Maureen Waller receives 2020 Engaged Scholar Prize
By Ashlee McGandy

Maureen Waller, professor of policy analysis and management in the College of Human Ecology and a nationally recognized expert on disadvantaged families, is the recipient of Cornell’s fifth annual Engaged Scholar Prize.

The prize, administered by the Office of Engagement Initiatives and recently announced by Katherine A. McComas, vice provost for engagement and land-grant affairs, recognizes a faculty member’s innovative approach to community-engaged scholarship that inspires students, colleagues and community partners.

“I feel very fortunate to be working in an academic environment where engaged scholarship and teaching are valued and supported institutionally,” Waller said. “Community and public engagement have informed and enriched my work in significant ways as a sociologist who is concerned about policy relevance. Community-engaged projects also provide exceptional learning opportunities for students.”

Waller is a sociologist who studies families, poverty and social policy. Her research has used a mixed-methods approach to examine social and policy issues that deeply impact the lives of disadvantaged families and their communities. This work has drawn on hundreds of interviews she has conducted with low-income mothers and fathers as well as survey and policy data. Her research provides new insight into the situations of parents at the forefront of family change and their experiences with the child support, welfare, family court and criminal justice systems.

“Professor Waller’s work in multiple aspects of community-engaged learning, teaching and research exemplifies what it means to be an engaged scholar and serves as a model for others,” said Kelly Musick, professor and chair of the Department of Policy Analysis and Management. “Her sustained commitment to engaged scholarship has furthered Cornell’s land-grant mission through excellence in teaching and research with lasting, positive impacts on the lives of vulnerable families.”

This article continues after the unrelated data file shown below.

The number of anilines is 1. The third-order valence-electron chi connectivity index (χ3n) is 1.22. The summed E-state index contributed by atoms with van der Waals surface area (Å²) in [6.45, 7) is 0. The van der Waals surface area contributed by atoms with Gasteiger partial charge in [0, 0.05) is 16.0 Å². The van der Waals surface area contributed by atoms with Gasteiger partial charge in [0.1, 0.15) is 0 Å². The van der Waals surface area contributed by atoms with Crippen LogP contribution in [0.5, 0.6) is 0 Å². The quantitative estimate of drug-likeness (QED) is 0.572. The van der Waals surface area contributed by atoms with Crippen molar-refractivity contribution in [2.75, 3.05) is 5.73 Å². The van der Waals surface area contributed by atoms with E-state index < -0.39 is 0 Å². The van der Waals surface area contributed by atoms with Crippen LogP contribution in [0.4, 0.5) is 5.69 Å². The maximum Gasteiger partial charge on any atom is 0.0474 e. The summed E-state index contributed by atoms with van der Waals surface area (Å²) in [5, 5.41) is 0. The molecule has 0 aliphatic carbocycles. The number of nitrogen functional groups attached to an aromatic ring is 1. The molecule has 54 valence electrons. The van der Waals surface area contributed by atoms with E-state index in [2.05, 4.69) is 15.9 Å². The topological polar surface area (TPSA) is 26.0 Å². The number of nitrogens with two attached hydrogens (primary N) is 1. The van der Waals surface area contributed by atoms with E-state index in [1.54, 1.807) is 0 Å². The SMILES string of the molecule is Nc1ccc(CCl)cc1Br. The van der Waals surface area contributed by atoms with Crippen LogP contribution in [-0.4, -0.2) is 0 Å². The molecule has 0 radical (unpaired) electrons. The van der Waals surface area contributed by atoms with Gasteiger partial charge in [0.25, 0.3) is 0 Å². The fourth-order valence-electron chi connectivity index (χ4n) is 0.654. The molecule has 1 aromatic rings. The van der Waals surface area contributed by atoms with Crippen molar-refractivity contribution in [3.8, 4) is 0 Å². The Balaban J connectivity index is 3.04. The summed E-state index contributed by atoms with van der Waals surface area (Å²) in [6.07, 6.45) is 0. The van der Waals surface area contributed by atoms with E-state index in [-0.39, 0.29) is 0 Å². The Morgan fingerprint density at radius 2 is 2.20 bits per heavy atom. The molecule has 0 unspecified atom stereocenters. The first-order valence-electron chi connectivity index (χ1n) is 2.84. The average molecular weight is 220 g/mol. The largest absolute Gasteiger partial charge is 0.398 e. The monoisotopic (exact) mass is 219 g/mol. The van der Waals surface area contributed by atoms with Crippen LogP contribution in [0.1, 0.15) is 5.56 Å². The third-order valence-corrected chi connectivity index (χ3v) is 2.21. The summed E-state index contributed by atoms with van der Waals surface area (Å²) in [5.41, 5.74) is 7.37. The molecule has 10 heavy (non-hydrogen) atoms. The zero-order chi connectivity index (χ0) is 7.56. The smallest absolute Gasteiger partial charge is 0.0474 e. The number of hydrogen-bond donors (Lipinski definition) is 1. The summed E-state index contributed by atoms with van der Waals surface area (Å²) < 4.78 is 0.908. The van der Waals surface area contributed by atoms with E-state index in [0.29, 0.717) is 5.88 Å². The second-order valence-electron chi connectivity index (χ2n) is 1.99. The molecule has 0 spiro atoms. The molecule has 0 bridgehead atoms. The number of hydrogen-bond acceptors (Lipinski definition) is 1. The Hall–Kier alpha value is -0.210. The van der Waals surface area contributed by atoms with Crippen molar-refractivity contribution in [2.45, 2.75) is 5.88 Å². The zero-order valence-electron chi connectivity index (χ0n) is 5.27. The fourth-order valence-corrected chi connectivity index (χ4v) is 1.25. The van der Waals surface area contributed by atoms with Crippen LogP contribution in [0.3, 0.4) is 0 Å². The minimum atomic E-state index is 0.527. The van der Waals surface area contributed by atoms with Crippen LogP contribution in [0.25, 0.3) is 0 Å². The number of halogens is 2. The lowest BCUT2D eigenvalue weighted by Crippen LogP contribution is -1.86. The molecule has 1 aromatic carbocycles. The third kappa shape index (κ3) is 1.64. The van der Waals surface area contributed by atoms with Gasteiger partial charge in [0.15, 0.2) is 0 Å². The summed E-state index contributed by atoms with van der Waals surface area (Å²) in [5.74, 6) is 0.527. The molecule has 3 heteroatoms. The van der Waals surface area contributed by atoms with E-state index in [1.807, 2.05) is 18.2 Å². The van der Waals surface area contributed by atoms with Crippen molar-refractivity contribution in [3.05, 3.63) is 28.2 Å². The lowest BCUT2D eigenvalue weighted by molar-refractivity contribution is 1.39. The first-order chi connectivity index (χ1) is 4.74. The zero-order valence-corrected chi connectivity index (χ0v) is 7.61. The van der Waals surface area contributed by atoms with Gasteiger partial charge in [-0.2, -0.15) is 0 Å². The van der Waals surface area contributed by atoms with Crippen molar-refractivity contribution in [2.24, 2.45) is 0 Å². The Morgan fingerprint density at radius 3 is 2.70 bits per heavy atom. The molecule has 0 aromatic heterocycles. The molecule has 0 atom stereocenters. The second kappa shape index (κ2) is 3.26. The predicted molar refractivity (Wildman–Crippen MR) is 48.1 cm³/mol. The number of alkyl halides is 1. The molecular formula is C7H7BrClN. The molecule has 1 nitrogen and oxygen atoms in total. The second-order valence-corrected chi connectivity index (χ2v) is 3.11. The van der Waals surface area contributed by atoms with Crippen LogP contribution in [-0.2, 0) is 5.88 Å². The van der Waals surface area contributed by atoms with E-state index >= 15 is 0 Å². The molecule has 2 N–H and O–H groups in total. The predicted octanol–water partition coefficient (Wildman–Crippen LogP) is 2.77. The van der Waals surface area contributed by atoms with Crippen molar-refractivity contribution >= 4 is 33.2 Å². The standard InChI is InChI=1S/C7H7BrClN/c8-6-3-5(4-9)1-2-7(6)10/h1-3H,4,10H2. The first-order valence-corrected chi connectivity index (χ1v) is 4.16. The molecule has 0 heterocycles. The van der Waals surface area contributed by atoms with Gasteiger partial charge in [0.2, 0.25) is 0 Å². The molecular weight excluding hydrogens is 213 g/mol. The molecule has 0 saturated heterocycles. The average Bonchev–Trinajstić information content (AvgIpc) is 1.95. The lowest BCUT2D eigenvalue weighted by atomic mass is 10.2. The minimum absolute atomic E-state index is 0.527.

Waller has developed several community-engaged learning projects with Cornell Cooperative Extension partners for her undergraduate capstone and research methods courses, with support from the Office of Engagement Initiatives and the Writing in the Majors Program. These projects are carefully and collaboratively chosen to ensure that extension partners gain insights that will benefit their programs, while maximizing student learning.

Projects have included evaluating a pilot parenting education program in the Tompkins County Jail, as well as assessing the Cornell University Cooperative Extension-NYC Parenting A Second Time Around program.

“I’m grateful,” Waller said, “to my dedicated Cornell Cooperative Extension partners, my service-oriented undergraduate and graduate students, and the excellent research, library and administrative staff who have made these projects possible.”

Waller regularly engages with policymakers at the local, state and federal levels, helping to bring the voices of disadvantaged people into policy discussions. Her work has been disseminated through congressional briefings, court cases and federal guidance for states from the Office of Child Support Enforcement, and she has served on government, foundation and research panels charged with developing policy recommendations.

“The ability for us to help make connections between Maureen and the local community strengthens our relations in the community and makes for a strong researcher-practitioner partnership,” said Anna Steinkraus, family and community development program coordinator at CCE of Tompkins County. “These partnerships are critical for both researchers and practitioners in making sure the work that both are doing is addressing current issues.”

The Engaged Scholar Prize includes an award of $30,000 to expand and deepen community-engaged activities through support to essential participants, including community partners, the faculty member and Cornell undergraduate, graduate and professional students.

The prize is supported by a generous contribution from Cornell trustee emerita Ann S. Bowers ’59.

This story was published in the Cornell Chronicle.